Travel giant Thomas Cook has said it will stop selling tickets to attractions in Florida and Tenerife which keep killer whales in captivity.
The company said the decision affecting SeaWorld and Loro Parque was made due to animal welfare concerns. It will come into force next summer.
The ban means millions of Thomas Cook’s customers will have to go elsewhere to purchase tickets for the amusement parks.
With thousands of day-tickets sold each year, the firm could lose hundreds of thousands of pounds in sales.
SeaWorld and Loro Parque both feature in the Netflix documentary ‘Blackfish’, which chronicled the lives of captive killer whales, known as orcas, held there.
But SeaWorld said ‘Blackfish’ was “manipulative”. The firm has said that staff at its parks are “leading research that will help scientists understand how to protect orcas in the wild.”
“The opportunity to see orcas up-close has inspired millions of people, especially children, to care more about marine animals, the oceans and the environment,” it added.
Thomas Cook’s decision could now prompt rivals to follow suit.
The firm’s Peter Fankhauser said on Sunday: “This was not a decision we took lightly. We always said that we would continue to review our policy, conscious that the more we got into this area, the more we would learn, and conscious also of changing customer sentiment.
“We have actively engaged with a range of animal welfare specialists in the last 18 months, and taken account of the scientific evidence they have provided. We have also taken feedback from our customers, more than 90% of whom told us that it was important that their holiday company takes animal welfare seriously.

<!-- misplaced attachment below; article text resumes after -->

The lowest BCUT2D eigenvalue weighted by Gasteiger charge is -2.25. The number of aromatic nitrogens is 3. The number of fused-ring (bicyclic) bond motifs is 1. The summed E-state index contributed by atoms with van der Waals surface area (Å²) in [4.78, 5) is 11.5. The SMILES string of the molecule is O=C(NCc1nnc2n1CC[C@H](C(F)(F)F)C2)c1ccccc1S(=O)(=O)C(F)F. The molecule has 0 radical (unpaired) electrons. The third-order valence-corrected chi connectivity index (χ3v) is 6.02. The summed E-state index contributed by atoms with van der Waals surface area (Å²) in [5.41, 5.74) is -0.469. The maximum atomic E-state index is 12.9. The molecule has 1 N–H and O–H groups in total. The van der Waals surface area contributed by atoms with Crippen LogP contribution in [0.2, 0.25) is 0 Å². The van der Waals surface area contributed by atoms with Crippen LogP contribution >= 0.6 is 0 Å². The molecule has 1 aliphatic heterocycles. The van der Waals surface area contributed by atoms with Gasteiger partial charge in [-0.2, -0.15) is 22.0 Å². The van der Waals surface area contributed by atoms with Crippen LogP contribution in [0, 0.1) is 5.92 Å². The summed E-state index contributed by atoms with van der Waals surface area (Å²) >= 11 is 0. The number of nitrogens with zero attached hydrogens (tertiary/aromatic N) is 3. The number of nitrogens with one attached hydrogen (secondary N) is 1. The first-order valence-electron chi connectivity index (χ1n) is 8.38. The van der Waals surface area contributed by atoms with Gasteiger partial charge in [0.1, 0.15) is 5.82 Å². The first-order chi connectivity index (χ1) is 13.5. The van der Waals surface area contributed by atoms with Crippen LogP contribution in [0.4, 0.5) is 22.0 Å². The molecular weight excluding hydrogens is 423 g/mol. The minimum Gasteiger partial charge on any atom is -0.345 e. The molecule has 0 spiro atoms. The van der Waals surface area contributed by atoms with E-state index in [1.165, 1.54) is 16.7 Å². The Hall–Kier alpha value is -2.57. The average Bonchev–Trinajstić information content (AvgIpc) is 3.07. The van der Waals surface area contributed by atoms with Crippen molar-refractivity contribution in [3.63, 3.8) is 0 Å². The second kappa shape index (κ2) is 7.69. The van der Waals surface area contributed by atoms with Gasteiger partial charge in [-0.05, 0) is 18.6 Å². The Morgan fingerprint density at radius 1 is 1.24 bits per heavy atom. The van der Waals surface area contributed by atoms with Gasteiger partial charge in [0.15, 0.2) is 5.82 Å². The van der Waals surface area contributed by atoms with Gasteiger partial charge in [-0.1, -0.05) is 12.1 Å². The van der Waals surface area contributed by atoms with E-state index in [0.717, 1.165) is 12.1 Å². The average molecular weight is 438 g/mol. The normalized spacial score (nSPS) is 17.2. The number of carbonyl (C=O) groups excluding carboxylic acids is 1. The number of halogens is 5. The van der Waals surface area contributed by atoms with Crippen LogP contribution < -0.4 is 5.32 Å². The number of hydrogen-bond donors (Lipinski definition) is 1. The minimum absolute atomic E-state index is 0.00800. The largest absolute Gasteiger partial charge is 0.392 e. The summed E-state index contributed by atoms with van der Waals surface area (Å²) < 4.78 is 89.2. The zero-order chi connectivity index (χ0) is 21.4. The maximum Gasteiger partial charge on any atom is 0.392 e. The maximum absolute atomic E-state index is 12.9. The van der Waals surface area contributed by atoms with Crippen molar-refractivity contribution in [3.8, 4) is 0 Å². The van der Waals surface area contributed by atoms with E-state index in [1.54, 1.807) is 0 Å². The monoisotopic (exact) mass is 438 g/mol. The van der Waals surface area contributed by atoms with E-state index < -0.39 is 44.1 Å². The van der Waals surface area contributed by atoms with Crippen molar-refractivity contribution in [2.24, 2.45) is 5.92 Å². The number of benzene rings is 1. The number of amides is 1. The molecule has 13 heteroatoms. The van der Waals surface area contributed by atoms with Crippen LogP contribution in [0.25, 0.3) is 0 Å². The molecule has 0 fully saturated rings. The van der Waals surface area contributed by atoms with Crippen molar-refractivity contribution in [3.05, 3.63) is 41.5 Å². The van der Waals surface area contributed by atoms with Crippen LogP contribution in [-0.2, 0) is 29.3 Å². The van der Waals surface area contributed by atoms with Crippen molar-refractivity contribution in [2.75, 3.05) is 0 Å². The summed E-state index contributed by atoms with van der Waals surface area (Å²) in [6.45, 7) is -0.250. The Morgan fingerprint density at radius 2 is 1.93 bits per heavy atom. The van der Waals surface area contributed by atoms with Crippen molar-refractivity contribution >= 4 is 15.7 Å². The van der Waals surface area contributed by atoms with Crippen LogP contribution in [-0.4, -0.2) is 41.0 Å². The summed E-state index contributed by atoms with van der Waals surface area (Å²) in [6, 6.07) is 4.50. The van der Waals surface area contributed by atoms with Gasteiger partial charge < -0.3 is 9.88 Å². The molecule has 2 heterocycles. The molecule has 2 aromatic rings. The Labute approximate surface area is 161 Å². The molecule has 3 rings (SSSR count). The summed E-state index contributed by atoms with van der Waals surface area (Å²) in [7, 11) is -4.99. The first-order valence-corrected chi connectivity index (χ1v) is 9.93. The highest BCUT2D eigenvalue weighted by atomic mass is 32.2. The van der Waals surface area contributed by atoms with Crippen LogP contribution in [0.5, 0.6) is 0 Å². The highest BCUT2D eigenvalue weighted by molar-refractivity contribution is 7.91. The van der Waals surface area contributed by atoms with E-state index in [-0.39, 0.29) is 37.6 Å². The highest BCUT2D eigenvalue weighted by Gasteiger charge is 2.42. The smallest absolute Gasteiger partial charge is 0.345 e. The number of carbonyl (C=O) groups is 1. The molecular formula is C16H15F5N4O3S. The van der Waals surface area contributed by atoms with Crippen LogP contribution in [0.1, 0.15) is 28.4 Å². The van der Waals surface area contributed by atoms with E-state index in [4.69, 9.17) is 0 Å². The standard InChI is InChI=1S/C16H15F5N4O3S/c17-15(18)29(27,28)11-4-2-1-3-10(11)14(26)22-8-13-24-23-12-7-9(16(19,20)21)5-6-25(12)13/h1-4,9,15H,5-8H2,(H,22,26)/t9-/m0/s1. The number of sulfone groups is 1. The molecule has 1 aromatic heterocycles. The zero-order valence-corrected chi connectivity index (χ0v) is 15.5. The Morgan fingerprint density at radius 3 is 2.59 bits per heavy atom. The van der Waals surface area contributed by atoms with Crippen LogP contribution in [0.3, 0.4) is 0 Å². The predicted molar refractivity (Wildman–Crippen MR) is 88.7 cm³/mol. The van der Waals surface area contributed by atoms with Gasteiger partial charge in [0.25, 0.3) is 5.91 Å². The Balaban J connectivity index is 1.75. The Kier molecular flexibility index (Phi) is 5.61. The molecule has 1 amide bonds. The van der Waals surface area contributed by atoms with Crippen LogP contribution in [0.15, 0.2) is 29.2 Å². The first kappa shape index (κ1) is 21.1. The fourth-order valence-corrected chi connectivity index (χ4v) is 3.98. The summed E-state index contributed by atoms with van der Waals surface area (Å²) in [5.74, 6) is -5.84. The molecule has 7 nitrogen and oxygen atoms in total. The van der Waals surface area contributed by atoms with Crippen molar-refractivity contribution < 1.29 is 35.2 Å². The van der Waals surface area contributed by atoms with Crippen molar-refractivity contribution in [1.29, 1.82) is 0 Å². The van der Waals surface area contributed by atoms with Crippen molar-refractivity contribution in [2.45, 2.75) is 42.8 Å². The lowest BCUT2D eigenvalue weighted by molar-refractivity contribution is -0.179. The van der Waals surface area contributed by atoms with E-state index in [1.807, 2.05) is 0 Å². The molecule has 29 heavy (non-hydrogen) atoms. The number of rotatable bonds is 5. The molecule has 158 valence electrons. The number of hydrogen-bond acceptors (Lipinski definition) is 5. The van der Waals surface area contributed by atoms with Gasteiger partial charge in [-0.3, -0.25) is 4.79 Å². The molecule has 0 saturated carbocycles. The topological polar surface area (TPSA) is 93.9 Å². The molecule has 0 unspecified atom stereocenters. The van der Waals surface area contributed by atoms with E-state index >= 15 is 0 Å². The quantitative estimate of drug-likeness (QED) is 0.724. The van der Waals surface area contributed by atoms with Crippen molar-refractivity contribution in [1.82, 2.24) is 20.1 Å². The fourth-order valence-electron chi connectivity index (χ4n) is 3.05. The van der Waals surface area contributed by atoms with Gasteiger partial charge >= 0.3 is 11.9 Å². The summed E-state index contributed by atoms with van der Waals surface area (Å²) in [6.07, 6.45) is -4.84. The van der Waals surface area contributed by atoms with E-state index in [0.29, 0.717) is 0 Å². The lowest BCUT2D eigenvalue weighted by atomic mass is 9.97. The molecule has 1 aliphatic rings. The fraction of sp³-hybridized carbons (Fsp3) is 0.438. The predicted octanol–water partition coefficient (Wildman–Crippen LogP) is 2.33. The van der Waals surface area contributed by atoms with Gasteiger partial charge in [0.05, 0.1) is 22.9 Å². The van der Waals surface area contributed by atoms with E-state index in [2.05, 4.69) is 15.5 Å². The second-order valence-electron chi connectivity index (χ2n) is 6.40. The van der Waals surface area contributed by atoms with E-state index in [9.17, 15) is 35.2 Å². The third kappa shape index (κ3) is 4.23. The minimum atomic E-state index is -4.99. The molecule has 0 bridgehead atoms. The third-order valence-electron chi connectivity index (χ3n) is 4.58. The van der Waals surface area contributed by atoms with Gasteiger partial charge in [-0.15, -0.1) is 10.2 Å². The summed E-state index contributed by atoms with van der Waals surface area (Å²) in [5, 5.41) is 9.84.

“That has led us to the decision we have taken today.”
Fankhauser said both SeaWorld and Loro Parque “passed our audit process and made improvements to the way they treat animals” and that the firm will work with both “to prepare for our exit”.
Thomas Cook also announced that it will end relationships with 29 other attractions over animal welfare issues.
A representative for SeaWorld said: “Millions of UK guests have visited our parks for fun, education and to help contribute to the protection of marine animals and their habitats.
“They have seen first-hand the incredible care we provide all of our animals and learned about how we are protecting and saving species in the wild. Although we have ended breeding for orcas, the current animals in our care will be with us and our visitors for many years to come.
“We will continue to welcome the public into our parks for the unmatched experiences we create every day. ”
Loro Parque, which was once recognised as the largest tourist attraction in Spain, has been contacted for comment.
This article was updated with a comment from SeaWorld’s British representative.